Lots of animals have "facial hair," so to speak. Animals like orangutans have hair that grows like human male hair traditionally does: all over the chin and cheeks. Goats, on the other hand, have more of a "goatee," in which the hair grows just from their chin. A cat's whiskers grow out from the cheek area. Cats also have long eyebrows that look just like whiskers.
Have you ever wondered if whiskers serve a purpose other than making your cat's face look extra cute? Turns out, they do. And there are a lot of other fascinating fun facts about whiskers too.
1. Whiskers can change color
Whiskers can change color as a cat ages. A young cat may have white whiskers, which then darken or turn gray as a cat ages, similar to a human's hair. A pure black cat may have entirely black whiskers. If your cat has dark whiskers when they are young, they may turn gray or become lighter as your cat grows older.
2. Whiskers can be striped
A color gene, called the agouti gene, controls the color of whiskers. This gene also produces color variation such as banding (stripey) patterns in ordinary fur in some cats. Cats that have multiple colors in a pattern, such as tabbies and Abyssinian cats, are produced by this gene, because the gene can speed up and slow down release of pigment. Pigment delivery can switch halfway through the whisker growth cycle, leading to a stripe. It is even possible for cats to have both black and white whiskers.
3. Whiskers are highly sensitive
Whiskers are much more than just hair, such as what grows out of a human's head. Whiskers are "tactile" hairs, also called "vibrissae," which are thicker, more deeply rooted, and more rich in nerve endings than normal hair. Whiskers can even help your cat "see" in the dark!
A cat has four rows of whiskers and most cats have a total of 12 on either side: The top two rows can move independently from the bottom two rows. The sensitive nerves in the whiskers help a cat determine the precise location, size and texture of an object it's encountered, even in the dark. Whiskers are also sensitive enough to detect changes in air currents, which is one reason why cats always seem to know when someone, or something, is approaching them.
4. Whiskers match the size of a cat's body
The whiskers on a cat's muzzle grow to approximately equal to her body width. If he's hunting and wanting to follow a mouse under the house, for instance, he'll use his whiskers to judge whether his body will fit into the tunnel or hole or whatever he's encountered. If his whiskers brush the sides, he knows his body won't fit.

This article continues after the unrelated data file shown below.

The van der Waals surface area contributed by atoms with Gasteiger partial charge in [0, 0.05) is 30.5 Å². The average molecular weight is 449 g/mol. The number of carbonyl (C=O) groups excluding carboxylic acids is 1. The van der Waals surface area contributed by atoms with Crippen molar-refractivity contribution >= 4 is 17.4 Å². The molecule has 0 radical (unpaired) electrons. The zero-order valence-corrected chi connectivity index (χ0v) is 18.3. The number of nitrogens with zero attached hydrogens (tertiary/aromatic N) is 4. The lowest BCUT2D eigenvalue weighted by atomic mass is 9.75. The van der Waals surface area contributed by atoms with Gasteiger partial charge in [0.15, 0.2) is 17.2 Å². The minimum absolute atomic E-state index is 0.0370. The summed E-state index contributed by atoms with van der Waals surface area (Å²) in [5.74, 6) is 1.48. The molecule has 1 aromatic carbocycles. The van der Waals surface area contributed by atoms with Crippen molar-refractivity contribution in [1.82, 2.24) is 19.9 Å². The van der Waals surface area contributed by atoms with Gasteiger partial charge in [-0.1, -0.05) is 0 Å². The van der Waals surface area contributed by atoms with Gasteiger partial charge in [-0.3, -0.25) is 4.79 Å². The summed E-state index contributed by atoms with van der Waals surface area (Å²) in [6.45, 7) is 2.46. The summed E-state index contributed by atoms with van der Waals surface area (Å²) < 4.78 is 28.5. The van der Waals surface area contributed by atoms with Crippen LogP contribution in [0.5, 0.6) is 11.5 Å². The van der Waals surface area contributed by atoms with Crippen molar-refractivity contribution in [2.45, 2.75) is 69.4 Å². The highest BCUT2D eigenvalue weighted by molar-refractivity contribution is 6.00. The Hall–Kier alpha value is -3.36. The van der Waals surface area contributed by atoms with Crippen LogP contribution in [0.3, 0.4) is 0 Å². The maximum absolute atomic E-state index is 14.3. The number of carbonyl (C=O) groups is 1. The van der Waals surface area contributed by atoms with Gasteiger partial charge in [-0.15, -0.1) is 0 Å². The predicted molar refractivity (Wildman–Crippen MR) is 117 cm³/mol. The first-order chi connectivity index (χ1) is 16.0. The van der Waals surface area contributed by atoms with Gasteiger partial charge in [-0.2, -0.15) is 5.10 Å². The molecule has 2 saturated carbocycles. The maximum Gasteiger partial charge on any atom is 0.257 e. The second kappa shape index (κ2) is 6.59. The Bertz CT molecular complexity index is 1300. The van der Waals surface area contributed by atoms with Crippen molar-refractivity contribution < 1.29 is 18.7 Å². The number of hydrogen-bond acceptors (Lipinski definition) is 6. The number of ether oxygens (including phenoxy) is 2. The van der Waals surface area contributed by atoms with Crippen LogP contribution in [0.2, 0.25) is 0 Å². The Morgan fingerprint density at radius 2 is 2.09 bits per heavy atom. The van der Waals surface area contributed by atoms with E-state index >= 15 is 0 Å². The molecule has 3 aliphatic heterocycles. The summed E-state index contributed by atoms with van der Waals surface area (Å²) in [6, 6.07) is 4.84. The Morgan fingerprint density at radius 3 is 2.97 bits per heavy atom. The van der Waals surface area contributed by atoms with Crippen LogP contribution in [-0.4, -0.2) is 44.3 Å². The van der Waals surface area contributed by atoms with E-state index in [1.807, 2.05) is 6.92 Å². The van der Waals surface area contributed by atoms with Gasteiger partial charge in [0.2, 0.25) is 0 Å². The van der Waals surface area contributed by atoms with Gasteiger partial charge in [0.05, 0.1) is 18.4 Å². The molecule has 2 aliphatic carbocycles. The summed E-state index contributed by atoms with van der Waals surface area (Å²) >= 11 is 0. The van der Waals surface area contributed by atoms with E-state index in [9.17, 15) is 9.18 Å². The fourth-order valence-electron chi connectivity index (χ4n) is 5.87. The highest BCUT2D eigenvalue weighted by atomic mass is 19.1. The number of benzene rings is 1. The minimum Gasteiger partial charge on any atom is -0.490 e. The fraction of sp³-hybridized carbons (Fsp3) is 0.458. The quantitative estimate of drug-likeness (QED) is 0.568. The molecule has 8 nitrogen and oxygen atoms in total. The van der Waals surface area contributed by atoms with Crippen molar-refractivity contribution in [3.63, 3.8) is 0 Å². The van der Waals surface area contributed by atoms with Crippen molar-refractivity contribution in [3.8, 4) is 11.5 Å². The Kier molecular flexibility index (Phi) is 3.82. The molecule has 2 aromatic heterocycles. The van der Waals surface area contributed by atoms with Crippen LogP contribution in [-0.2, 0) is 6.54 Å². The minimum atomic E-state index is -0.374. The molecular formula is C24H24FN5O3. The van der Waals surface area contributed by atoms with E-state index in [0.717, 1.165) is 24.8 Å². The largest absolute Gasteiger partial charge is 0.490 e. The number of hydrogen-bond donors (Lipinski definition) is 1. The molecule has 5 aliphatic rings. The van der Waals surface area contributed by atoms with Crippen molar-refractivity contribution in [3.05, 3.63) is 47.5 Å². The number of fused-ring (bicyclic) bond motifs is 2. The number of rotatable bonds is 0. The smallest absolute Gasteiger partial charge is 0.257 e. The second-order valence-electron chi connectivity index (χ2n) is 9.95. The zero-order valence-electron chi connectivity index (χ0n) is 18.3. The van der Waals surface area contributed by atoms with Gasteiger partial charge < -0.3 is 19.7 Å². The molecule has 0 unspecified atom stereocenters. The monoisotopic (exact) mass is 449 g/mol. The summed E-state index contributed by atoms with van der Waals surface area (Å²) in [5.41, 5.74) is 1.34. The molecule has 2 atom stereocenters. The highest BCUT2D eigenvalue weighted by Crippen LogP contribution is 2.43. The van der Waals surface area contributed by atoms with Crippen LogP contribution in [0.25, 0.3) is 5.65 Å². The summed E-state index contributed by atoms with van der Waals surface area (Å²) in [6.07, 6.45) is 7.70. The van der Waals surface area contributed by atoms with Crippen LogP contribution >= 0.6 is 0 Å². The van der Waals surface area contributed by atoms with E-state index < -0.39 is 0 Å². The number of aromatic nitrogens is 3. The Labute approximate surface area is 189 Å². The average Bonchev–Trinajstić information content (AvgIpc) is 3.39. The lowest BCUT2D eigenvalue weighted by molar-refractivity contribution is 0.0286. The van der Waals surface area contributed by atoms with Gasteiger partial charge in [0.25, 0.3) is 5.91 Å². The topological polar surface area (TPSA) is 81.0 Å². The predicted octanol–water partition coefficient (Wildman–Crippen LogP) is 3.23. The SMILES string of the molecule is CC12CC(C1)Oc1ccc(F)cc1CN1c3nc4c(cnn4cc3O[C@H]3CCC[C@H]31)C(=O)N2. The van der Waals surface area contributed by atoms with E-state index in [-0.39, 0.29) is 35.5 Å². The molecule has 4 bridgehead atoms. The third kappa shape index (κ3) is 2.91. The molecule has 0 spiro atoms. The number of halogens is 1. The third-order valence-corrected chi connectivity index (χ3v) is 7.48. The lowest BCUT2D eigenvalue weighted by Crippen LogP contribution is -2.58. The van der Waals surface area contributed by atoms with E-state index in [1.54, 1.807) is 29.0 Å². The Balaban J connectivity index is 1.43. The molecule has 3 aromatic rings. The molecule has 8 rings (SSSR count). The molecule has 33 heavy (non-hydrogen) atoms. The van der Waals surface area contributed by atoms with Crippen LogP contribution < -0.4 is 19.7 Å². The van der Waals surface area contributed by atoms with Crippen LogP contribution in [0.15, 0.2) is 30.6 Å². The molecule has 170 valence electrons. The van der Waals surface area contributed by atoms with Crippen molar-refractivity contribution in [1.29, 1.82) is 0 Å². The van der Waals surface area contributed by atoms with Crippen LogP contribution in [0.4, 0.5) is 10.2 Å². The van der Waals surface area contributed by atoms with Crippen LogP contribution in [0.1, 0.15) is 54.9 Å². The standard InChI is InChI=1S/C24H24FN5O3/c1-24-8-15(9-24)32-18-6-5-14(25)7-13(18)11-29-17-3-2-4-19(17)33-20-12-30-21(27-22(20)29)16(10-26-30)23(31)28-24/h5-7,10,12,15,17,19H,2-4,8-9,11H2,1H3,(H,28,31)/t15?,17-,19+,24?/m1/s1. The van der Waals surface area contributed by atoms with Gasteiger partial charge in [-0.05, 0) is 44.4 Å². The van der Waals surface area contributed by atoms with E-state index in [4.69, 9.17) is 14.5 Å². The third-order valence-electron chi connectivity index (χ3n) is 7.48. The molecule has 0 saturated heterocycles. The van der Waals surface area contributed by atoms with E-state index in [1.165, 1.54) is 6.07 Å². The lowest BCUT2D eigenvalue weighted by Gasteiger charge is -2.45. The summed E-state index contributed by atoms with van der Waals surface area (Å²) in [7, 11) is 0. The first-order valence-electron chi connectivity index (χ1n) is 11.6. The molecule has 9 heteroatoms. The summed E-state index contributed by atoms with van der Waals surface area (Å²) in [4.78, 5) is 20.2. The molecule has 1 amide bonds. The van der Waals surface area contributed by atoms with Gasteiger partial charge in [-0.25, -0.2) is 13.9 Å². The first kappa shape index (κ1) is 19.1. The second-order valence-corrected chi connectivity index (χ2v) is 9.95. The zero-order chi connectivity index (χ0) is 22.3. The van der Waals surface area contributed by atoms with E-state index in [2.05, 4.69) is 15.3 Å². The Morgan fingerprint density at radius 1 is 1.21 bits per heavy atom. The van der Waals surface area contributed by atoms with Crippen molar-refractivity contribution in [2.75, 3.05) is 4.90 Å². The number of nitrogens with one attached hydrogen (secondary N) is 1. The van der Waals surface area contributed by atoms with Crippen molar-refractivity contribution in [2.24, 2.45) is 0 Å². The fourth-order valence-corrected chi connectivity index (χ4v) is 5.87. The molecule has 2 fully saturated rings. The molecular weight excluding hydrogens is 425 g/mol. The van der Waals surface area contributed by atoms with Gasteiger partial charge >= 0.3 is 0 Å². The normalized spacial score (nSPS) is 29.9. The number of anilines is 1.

5. Whiskers communicate your cat's moods
If you get to know the movements of a cat's whiskers, you can learn a lot about what your cat is feeling. When a cat's whiskers are relaxed, meaning simply sticking straight out as usual, your cat is content and happy. If her whiskers are pushed forward and maybe swishing back and forth, she's concentrating on something, likely hunting down what looks like a tasty morsel. If her whiskers are pulled back (you'll also notice other aggressive body language along with this) she's stressed, angry, or afraid.
6. Never cut your cat's whiskers!
Although the whiskers are attached to nerve endings, they can't actually feel themselves. This is similar to how it doesn't hurt if you clip your fingernails or cut your own hair. However, whiskers are sensitive enough to transmit as much information to your cat as your own fingertips do. For this reason, they should never be cut. If you're grooming your cat or just petting him, avoid his whiskers, because he needs them and it is likely to be uncomfortable.
7. Whiskers help a cat land on its feet
The whiskers are attached to special sensory organs called proprioceptors. The proprioceptors send messages to the brain about where in space your cat's body is. This means the whiskers transmit information about what your cat's body is doing. This is part of the reason why cats are able to land on their feet.
8. Whiskers take up 40% of your cat's brain
Since cat vision is not all that great, they get most of their sensory information from touch and hearing. Almost 40% cat's brain maps to areas that are related to the location of whiskers. Each individual whisker maps to a specific spot in her brain, which makes them a super important part of your cat's anatomy.
9. Whiskers do grow back
Whiskers do occasionally fall out. A malicious child might pluck your cat's whiskers. Whiskers can grow scraggly and break. Never fear . . . they do grow back.
10. Whiskers are "little brooms"
The word "whisker" comes from the Middle English word 'wisker' dating back to around the year 1600 that means "anything that whisks or sweeps." It makes sense, given the fun facts about whiskers that we have already learned.
11. Whiskers are not just on the face
As astonishing as whiskers are, perhaps the most surprising fun fact about whiskers that many people do not know is that whiskers are not jut found on a cat's face.
Yes, there are the whiskers around the mouth and the eyebrow whiskers. But that's not all! Cats also have whiskers on the back of their front legs just above the paws. These are called carpal whiskers and help with climbing as well as hunting.
Always check with your veterinarian before changing your pet’s diet, medication, or physical activity routines. This information is not a substitute for a vet’s opinion.
- I Heart Cats: 6 Fun Facts About Your Cat's Whiskers
- NY Times: Cats Whiskers
- LiveScience: Why Do Cats Have Whiskers
- Hartz: Why Cats Have Whiskers and How They Use Them
- VCA Hospitals: Why Do Cats Have Whiskers?
- Canidae: Why Is My Cat Losing His Whiskers
- Etymology Online: Whisker
- Canidae: 5 Fascinating Facts About A Cats Whiskers